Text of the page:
LOTR | The Fellowship of the Ring | A Knife in the Dark (Adùnaic)
A Knife In The Dark is the seventh track of The Lord of the Rings: The Fellowship of the Ring - Original Motion Picture Soundtrack by Howard Shore. It is played during the period of time during the Ambush at Weathertop.
- The Revelation of the Ringwraiths: Sung by The London Voices.
- A Moth in Isengard: Sung by boy soprano Edward Ross.
NATURE'S RECLAMATION, a theme for Nature, is music that spans events in the movies. Quiet as a moth, determined as angry Ents, it "represents Nature's resistance of encroaching evil" (Doug Adams, CR--FOTR). In Tolkien's world, Nature is a culture alongside of the Elves, Dwarves or Men. He also notes that the simple, pure melody of the Moth music is a 'antidote to the industrial beating of Isengard'.
The Wraiths attack the hobbits on Weathertop while Shore develops his Mordor themes in d-minor, slowly building a crescendo as the hooded villains move in for the kill. Even timpani get in on the action, presenting heavy melodic phrases from the Threat of Mordor.
– THE CAVERNS OF ISENGARD
With an electrifying burst of Fellowship fragments, Strider intercepts the Wraiths, and Shore introduces the Heroics of Aragorn’s next stage of development. Rising shapes in French horns recall the shady cello phrase that accompanies Aragorn in Bree, now emphasizing a bolder heroism. “He saves Frodo,” says Shore.
“He’s Aragorn the hero - Aragorn the savior of Frodo. He’s so essential to the Fellowship.” The defeated Wraiths skulk back into the night while the Threat of Mordor hisses curses at their vanquishers. The collective dangers of Middle-earth, however, are far from conquered. Isengard has been ripped to shreds, converted into a deadly collection of machines and malice. The score introduces the Five Beat Pattern as the soulless drive of the once beautiful land, and the Isengard/Orc theme as its call to arms. “Here’s all that metal percussion,” Shore says, ominously. “It’s the industrial might of Middle-earth.” Also debuting here is material from the opposite end of the spectrum Nature’s Reclamation. This theme’s first appearance is flanked on either side by the Orcs’ bellicose Five Beat Pattern. Although the pattern fades when the Nature theme enters, the score actually calls for the London Philharmonic percussion section to continue playing the entire time.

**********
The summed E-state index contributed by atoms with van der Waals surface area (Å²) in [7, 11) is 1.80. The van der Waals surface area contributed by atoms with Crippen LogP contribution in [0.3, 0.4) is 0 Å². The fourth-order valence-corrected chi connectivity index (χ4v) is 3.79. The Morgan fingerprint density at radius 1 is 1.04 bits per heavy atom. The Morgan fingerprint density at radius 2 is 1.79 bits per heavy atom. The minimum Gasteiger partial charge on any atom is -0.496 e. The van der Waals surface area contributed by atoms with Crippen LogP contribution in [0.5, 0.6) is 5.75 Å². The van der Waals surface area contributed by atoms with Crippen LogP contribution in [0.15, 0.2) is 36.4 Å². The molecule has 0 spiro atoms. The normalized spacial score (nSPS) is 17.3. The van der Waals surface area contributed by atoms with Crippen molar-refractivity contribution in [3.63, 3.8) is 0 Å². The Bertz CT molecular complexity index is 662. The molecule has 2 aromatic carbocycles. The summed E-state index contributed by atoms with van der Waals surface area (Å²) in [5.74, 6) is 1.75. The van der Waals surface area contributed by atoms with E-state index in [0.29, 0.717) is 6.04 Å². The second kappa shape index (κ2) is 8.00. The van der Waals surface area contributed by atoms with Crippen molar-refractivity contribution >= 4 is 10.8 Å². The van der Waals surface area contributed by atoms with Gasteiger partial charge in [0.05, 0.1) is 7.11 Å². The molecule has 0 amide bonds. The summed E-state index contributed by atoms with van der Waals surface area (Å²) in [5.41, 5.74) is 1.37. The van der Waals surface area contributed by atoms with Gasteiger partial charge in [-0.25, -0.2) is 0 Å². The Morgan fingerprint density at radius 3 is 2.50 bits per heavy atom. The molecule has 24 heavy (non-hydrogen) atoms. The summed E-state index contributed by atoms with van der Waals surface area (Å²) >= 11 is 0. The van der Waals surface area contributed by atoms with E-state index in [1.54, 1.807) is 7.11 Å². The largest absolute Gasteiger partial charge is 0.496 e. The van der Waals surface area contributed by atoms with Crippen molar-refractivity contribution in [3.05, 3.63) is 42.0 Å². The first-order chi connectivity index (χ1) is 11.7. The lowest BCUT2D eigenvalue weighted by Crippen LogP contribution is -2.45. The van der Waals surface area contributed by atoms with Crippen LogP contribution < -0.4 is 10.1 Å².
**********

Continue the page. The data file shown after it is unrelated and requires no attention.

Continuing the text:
Shore wrote this way, fully intending to dissolve a section of the Five Beat Pattern so that that this rhythm would never lose its energy. In the film, the Pattern reenters after the vocals with a ruthless sense of continued drive.
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